A simple mathematic equation relates a national health emergency that has loomed for years: The rising number of American adults ages 65 and older + an inadequate health workforce = a rising number of adults who will not receive proper care. The problem has become doubly severe with the nation’s shrinking public health infrastructure.
The Institute of Medicine defined a “largely hidden crisis” in a report released Tuesday, stating that between 5.6 million and 8 million older American adults — nearly one in five — have one or more mental health and substance use conditions, including depressive disorders, and dementia-related behavioral and psychiatric symptoms.
With the projected doubling of the aged population by 2030, “The Mental Health and Substance Use Workforce for Older Adults: In Whose Hands?” calls for a redesign of the U.S. health system, stating that the magnitude of the problem is too large for isolated changes in federal agencies to address it. Without a significant increase of professionals trained to work with this population, millions of baby boomers will face difficulties seeking mental health and substance use diagnosis and treatment, it says.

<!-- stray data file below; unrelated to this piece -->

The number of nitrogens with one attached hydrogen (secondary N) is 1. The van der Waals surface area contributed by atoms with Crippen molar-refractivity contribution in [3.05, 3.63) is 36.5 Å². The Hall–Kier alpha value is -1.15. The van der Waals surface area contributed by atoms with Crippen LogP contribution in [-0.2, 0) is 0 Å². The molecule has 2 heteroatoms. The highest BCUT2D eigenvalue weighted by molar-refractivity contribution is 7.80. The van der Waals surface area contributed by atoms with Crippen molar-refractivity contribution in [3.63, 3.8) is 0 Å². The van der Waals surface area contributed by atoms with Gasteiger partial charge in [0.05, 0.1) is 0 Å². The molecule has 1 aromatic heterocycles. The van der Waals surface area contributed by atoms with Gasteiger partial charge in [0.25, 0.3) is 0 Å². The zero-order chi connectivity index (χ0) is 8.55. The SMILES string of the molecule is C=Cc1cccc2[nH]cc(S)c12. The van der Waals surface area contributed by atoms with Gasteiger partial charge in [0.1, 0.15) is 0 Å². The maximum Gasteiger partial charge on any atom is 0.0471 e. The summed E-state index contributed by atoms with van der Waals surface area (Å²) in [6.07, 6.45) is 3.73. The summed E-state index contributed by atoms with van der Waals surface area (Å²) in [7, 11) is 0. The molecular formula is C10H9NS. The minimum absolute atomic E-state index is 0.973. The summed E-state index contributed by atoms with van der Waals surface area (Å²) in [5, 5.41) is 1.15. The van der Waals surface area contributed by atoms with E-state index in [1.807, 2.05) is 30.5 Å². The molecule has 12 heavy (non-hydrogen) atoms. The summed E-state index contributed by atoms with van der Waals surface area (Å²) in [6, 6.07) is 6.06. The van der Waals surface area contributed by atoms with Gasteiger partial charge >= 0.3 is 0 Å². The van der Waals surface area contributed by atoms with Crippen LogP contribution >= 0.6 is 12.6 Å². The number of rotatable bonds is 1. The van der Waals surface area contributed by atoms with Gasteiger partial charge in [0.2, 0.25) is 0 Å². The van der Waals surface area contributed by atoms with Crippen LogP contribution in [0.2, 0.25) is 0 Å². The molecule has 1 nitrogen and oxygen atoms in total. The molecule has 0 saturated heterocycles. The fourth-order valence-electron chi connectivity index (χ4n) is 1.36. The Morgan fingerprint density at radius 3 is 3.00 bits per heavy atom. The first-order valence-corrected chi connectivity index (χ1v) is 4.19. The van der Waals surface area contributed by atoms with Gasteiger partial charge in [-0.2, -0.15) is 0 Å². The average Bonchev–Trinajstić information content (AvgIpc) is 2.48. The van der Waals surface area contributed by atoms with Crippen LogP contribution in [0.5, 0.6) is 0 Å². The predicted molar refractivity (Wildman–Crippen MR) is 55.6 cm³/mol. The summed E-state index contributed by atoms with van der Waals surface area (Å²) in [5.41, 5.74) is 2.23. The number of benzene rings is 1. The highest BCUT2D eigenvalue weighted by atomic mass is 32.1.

“This report is a wake-up call that we need to prepare now or our older population and their extended families will suffer the consequences,” said Dan G. Blazer, chair of the IOM Committee on the Mental Health Workforce for Geriatric Populations.
The report, sponsored by the U.S. Department of Health and Human Services, cites ways in which mental health combined with substance misuse creates higher costs and poorer health outcomes. For instance, older adults with untreated depression are less likely to properly take medications for diabetes, high blood pressure and heart disease, and they are more likely to require repeated costly hospital stays.
According to the IOM, its two decades of research show that mental health and substance use treatment requires:
- Systematic outreach and diagnosis;
- Patient and family education, and self-management support;
- Provider accountability for outcomes; and
- Close follow-up and monitoring to prevent relapse.
“The committee urges Congress to fund the National Health Care Workforce Commission, which was authorized under the Patient Protection and Affordable Care Act to serve as a national resource that focuses on evaluating and meeting the need for health care workers,” the IOM report states.